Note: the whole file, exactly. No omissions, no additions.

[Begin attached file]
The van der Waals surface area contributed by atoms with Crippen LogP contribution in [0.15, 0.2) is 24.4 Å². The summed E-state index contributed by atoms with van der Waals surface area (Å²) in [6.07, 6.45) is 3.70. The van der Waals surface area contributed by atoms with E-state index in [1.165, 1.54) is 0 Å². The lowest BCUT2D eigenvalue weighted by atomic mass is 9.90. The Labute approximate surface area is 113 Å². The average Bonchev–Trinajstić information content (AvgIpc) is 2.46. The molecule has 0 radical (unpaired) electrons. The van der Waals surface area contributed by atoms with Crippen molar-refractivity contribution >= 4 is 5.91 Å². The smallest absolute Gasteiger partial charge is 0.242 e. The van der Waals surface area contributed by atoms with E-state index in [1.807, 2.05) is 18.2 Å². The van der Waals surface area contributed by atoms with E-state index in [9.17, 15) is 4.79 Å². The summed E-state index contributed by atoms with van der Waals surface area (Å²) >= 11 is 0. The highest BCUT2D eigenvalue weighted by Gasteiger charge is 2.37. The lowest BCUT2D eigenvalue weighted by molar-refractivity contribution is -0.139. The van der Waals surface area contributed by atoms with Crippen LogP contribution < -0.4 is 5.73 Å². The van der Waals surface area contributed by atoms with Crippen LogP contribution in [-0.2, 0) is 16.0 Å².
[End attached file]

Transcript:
The van der Waals surface area contributed by atoms with Crippen LogP contribution in [0.15, 0.2) is 24.4 Å². The summed E-state index contributed by atoms with van der Waals surface area (Å²) in [6.07, 6.45) is 3.70. The van der Waals surface area contributed by atoms with E-state index in [1.165, 1.54) is 0 Å². The lowest BCUT2D eigenvalue weighted by atomic mass is 9.90. The Labute approximate surface area is 113 Å². The average Bonchev–Trinajstić information content (AvgIpc) is 2.46. The molecule has 0 radical (unpaired) electrons. The van der Waals surface area contributed by atoms with Crippen molar-refractivity contribution >= 4 is 5.91 Å². The smallest absolute Gasteiger partial charge is 0.242 e. The van der Waals surface area contributed by atoms with E-state index in [1.807, 2.05) is 18.2 Å². The van der Waals surface area contributed by atoms with E-state index in [9.17, 15) is 4.79 Å². The summed E-state index contributed by atoms with van der Waals surface area (Å²) >= 11 is 0. The highest BCUT2D eigenvalue weighted by Gasteiger charge is 2.37. The lowest BCUT2D eigenvalue weighted by molar-refractivity contribution is -0.139. The van der Waals surface area contributed by atoms with Crippen LogP contribution < -0.4 is 5.73 Å². The van der Waals surface area contributed by atoms with Crippen LogP contribution in [-0.2, 0) is 16.0 Å².